Catch-22 was a novel that took seven years to write. From a critical perspective, it was a book that was very much the product of Joseph Heller's times, depicting a military machine that treated its personnel as little other than cogs and gears was a parallel of the American Dream realized in the 1950s, where men and women were raised and bred to be consumers in a society that valued getting ahead of the Joneses as an art form, and buying useless products to be the highest form of self-gratification.

Although Catch-22 was written after the more timely works of Jack Kerouac and other beatnik writers, it still held their ideas at its core. Yossarian, the protagonist, is a captain in the army air force, but his promotion from lieutenant could have easily been a court-martial- his superiors wanted to take some of the credit for the very risky move Yossarian had pulled on a mission (that had gotten one of his friends killed by Germain antiaircraft fire), and so they gave him a medal and promoted him.

Corporate structure and consumerism ideology is displayed in many scenes involving the officers. The unfortunate individual named Major Major Major was promoted quickly to his rank, becoming Major Major Major Major, although he very little combat experience. The other officers all assumed he had some sort of "in," and he was universally despised by his fellow officers. Lieutenant Scheisskopf, another example of incompetance, worked as a marching instructor for years, ignoring the pleas of chocolate and his lonely wife in favor of setting a bunch of wooden figures in row and moving them in pretty circles. He also has a unique way of looking at the soldiers- having considered joining each individual rank and file by threading a length of copper wire through their hands, only discounting the idea when he realizes that good, quality copper wire would be hard to find in wartime.

The higher levels of command are just as bad. The two generals in charge of their theater in Europe are General Dreedle, a cynical individual knowing others desire his position and being unable to do anything about it, meanwhile wishing nothing more than to cause trouble for their incompetant son-in-law (who happens to be working directly under you as a receptionist), and General Peckem, who is intent on gaining control of all the forces in the western hemisphere by sending out prolix memos that might well have been the predecessors of the current business buzzwords. Of course, in the end, Lieutanant Scheisskopf is promoted to general status and all of Peckem's plans fall through in the end, but the military is crazy like that.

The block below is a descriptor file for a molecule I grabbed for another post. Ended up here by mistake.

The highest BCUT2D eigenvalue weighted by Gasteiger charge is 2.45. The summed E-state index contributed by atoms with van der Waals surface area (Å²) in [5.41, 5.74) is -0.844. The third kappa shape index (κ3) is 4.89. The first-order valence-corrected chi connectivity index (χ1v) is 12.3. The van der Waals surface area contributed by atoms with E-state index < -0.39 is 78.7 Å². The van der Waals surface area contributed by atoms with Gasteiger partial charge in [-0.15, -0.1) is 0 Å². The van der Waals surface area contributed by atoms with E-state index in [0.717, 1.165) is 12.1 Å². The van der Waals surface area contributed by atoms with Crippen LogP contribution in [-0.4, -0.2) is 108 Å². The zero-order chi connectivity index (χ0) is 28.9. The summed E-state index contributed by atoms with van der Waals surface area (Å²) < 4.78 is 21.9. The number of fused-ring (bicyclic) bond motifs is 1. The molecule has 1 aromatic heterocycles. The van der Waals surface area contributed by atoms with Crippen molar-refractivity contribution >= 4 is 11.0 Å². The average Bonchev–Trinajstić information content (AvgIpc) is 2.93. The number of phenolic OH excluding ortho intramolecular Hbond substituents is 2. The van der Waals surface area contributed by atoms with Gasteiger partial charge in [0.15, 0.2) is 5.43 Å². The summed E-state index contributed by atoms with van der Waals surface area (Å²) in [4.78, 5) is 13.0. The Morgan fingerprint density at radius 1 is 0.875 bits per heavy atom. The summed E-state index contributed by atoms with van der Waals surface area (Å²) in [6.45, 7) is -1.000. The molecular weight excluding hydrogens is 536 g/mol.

Yossarian knows that these people are out to kill him simply by being indifferent to the fact that he risks his life every time he flys a mission. The fact that Colonel Cathcart, his mission controller, continues to raise the number of missions that his pilots must fly in order to transfer back home to look good in the eyes of his superiors, is proof of this. He tries to hide out in the hospital, complaining of a pain in his liver, an illness in his jaw, and a number of other illnesses, but in the end it doesn't change anything- he is still under their control, and is dancing at the end of their strings, nothing more than a part of their machine.

When he is caught going AWOL in Italy, Yossarian is faced with a decision proposed by his superiors. They offer him a choice- he can either accept a court martial for leaving his post, or he can accept another promotion and go home in exchange for praising his superiors among the popular elite; in essence, he can either embrace the system and become part of it, or he can rot away as punishment for resisting their efforts. The beakniks that would arise in the 1950s would face this decision later, and they would eventually come to the same conclusion that Yossarian would find- the third choice of simply refusing to take part in the system, the choice of not accepting the roles handed down from up high and living as one wants to. While Yossarian simply leaves the army hospital (after having getting stabbed after his meeting with Colonel Cathcart) and heads for Sweden, the beatniks, for whom travelling to Europe was a bit more of a stretch quit their jobs and looked for the meaning of life outside the Way of the 9-to-5 Employment.

While not a work that glorified the beatnik lifestyle, Catch-22 does explain the reasons why someone in the 1950s would quit their job and take up a life that alternated between reciting bad poetry, drinking profusely, and smoking hashish. The novel quickly became popular in the early 1960s, as while the beatnik undercurrent was beginning to wane by that time, its ideas were quickly being adopted by the proponents of the social revolution that would forever mark the decade. And besides that, it's a damn good read even if you aren't a fan of WWII or of critical reading- more attention goes to the pilot's off-time and the people that work behind the scenes than goes to the planes themselves.